[Beowulf] How to debug error with Open MPI 3 / Mellanox / Red Hat?

John Hearns hearnsj at googlemail.com
Thu May 2 09:38:27 PDT 2019

Warming to my subject now. I really dont want to be specific about any
vendor, or cluster management package.
As I say I have had experience ranging from national contracts, currently
at a company with tens of thousands of cpus worldwide,
down to installing half rack HPC clusters for customers, and informally
supporting half rack sized clusters where the users did not have formal

When systems are bought the shiny bit is the hardware - much is made of the
latest generation CPUs, GPUS etc.
Buyers try to get as much hardare as they can for the price - usually
ending up as CPU core count or HPL performance.
They will swallow support contracts as they dont want to have a big failure
and have their management (Academic or industrial)
asking what the heck just happened and why the heck you are running without
The hardware support is provided by the vendors, and their regional
So from the point of view of a systems vendor hardware support is the
responsibility of the distributor or hardware vendor.

What DOES get squeezed is the HPC software stack support and the
applications level support.
After all - how hard can it be?
The sales guys told me that Intel now has 256 core processors with built in
AI which will run any software faster
then you can type 'run'.
The new guy with the beard has a laptop which uses this Ubuntu operating
system - and its all free.
Why do we need to pay $$$ for this cluster OS?

On Thu, 2 May 2019 at 17:18, John Hearns <hearnsj at googlemail.com> wrote:

> Chris, I have to say this. I have worked for smaller companies, and have
> worked for cluster integrators.
> For big University sized and national labs the procurement exercise will
> end up with a well defined support arrangement.
> I have seen, in once company I worked at, an HPC system arrive which I was
> not responsible for.
> This system was purchased by the IT department, and was intended to run
> Finite Element software.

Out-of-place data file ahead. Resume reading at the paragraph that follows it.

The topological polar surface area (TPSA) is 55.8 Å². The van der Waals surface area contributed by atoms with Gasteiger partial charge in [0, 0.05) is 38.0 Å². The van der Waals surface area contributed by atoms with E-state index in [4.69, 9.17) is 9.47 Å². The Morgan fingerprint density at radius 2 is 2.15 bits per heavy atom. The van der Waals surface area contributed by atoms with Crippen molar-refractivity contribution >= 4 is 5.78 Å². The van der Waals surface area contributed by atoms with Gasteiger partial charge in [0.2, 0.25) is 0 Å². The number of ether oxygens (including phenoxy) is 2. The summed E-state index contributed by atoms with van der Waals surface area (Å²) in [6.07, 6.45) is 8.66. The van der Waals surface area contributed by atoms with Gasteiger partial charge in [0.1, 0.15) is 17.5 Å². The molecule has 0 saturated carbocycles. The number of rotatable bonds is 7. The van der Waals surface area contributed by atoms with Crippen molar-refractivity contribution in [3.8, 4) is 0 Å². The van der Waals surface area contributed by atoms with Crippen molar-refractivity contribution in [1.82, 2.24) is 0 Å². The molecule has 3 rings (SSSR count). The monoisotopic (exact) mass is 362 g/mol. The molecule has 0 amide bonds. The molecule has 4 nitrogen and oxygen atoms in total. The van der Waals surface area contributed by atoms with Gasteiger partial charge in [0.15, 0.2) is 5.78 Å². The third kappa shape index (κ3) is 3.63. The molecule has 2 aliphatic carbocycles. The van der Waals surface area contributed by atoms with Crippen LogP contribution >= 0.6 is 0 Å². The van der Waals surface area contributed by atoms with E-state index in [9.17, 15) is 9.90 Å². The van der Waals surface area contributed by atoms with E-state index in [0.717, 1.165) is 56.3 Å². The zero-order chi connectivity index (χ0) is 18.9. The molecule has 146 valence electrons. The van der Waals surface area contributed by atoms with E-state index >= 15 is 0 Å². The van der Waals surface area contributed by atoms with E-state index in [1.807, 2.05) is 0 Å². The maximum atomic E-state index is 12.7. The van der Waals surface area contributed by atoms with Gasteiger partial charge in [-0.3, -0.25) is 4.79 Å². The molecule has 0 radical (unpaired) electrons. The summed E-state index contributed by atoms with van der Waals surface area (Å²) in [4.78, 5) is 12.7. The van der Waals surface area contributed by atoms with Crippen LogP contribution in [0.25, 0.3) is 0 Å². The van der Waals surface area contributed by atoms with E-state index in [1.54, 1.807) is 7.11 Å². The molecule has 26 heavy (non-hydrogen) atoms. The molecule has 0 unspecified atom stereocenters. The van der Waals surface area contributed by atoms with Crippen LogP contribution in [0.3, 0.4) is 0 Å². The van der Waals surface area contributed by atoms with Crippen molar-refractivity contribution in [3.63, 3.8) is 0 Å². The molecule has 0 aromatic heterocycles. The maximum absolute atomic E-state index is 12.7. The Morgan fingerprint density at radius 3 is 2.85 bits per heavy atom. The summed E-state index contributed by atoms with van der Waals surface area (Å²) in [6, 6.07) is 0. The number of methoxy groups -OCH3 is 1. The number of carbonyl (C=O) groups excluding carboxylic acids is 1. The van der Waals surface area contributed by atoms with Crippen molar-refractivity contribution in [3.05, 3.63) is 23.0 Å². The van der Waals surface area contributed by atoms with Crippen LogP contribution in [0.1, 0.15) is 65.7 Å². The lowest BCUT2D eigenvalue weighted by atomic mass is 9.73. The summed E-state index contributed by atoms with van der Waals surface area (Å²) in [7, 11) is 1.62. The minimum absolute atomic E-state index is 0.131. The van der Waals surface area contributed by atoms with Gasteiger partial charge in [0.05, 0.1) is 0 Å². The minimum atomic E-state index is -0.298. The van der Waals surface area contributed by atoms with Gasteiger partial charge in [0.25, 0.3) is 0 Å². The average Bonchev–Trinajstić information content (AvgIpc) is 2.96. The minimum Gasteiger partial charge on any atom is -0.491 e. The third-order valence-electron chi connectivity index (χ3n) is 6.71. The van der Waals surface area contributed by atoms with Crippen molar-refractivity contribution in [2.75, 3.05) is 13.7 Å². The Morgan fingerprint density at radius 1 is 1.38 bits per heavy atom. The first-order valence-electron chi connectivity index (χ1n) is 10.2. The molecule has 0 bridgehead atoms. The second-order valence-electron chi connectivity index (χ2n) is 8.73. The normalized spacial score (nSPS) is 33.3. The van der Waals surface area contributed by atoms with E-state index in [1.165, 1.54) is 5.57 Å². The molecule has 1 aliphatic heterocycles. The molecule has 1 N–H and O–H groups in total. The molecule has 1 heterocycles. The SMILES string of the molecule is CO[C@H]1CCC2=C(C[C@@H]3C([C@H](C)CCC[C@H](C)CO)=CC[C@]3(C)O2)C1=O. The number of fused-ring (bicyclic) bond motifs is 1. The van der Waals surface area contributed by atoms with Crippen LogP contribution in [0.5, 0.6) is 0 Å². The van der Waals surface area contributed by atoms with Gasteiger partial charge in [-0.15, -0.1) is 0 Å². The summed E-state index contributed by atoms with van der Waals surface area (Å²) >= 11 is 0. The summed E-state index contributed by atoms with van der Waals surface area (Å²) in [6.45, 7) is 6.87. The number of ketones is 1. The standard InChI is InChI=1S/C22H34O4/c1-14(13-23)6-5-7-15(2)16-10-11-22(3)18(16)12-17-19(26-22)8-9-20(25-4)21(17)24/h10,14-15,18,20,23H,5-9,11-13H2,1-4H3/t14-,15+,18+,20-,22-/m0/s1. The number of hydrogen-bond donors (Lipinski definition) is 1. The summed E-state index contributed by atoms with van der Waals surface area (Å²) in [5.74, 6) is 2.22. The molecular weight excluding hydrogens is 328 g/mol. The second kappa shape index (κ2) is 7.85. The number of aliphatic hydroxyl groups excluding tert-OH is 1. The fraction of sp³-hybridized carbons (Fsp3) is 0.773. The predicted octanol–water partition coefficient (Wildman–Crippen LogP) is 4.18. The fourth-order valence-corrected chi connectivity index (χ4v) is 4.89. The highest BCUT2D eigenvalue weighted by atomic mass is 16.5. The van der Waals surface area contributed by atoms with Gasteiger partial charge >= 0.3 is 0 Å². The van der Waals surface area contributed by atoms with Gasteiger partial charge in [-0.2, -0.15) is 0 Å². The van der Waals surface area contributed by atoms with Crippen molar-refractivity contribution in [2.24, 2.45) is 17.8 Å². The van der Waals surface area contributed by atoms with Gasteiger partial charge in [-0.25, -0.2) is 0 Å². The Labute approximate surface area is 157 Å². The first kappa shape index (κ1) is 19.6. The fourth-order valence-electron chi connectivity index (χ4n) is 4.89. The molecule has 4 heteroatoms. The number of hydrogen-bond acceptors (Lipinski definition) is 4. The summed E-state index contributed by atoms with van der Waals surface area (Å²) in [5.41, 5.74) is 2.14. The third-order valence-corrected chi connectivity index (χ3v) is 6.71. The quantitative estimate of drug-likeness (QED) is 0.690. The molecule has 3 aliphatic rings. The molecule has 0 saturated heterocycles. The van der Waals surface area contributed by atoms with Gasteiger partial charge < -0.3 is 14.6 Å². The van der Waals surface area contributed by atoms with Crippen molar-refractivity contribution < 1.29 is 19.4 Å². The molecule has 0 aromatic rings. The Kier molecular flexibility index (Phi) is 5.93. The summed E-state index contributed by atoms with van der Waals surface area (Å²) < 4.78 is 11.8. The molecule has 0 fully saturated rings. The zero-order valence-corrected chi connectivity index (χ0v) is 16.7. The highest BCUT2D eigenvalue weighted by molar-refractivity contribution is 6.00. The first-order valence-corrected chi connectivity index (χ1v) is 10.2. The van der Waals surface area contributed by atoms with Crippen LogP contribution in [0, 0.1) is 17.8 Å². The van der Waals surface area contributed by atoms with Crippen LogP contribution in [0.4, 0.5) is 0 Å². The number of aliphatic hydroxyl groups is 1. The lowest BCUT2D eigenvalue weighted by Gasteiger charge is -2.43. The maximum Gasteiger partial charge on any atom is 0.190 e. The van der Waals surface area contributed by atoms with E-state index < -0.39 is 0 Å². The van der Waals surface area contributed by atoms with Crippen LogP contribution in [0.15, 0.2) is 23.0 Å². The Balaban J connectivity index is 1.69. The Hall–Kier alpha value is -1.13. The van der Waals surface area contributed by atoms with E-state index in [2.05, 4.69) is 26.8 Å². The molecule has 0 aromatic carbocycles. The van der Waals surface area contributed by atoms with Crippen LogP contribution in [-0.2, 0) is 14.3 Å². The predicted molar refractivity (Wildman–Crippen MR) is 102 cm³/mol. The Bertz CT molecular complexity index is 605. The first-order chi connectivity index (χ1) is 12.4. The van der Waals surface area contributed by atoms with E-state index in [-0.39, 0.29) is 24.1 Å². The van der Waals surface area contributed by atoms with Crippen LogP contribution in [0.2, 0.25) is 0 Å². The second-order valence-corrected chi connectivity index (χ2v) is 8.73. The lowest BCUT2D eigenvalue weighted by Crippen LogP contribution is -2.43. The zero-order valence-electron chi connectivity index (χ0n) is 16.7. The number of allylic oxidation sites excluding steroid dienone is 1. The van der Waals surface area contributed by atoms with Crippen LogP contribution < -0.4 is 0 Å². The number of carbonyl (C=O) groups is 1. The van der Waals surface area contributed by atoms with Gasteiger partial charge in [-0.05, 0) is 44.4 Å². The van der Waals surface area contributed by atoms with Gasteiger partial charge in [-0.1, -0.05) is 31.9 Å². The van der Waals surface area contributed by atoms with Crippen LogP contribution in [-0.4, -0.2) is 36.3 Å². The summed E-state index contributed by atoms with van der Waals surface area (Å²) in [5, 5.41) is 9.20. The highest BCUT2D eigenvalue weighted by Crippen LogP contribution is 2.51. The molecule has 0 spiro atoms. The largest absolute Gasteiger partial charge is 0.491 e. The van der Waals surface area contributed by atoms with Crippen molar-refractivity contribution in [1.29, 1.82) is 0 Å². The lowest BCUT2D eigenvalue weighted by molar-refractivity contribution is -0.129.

> The hardware came from a Tier 1 vendor, but it was integrated by a small
> systems integrator.
> Yes, they installed a software stack and demonstrated that it would run
> Abaqus.
> But beyond that there was no support for getting other applications
> running. And no training that I could see in diagnosing faults.
> I am not going to name names, but I suspect experiences like that are
> common.
> Companies want to procure kit for as little as possible. Tier 1 vendors
> and white box vendors want to make the sales.
> But no-one wants to pay for Bright Cluster Manager, for example.
> So the end user gets at best a freeware solution like Rocks, or at worst
> some Kickstarted setup which installs an OS,
> the CentOS supplied IB drivers and MPI, and Gridengine slapped on top of
> that.
> This leads to an unsatisfying experience on the part of the end users, and
> also for the engineers of the integrating company.
> Which leads me to say that we see the rise of HPC in the cloud services-
> AWS,  OnScale, Rescale, Verne Global etc. etc.
> And no wonder - you should be getting a much more polished and ready to go
> infrastructure, even though you cant physically touch it.
> On Thu, 2 May 2019 at 17:08, Christopher Samuel <chris at csamuel.org> wrote:
>> On 5/2/19 8:40 AM, Faraz Hussain wrote:
>> > So should I be paying Mellanox to help? Or is it a RedHat issue? Or is
>> > it our harware vendor, HP who should be involved??
>> I suspect that would be set out in the contract for the HP system.
>> The clusters I've been involved in purchasing in the past have always
>> required support requests to go via the immediate vendor and they then
>> arrange to put you in contact with others where required.
>> All the best,
>> Chris
>> --
>>    Chris Samuel  :  http://www.csamuel.org/  :  Berkeley, CA, USA
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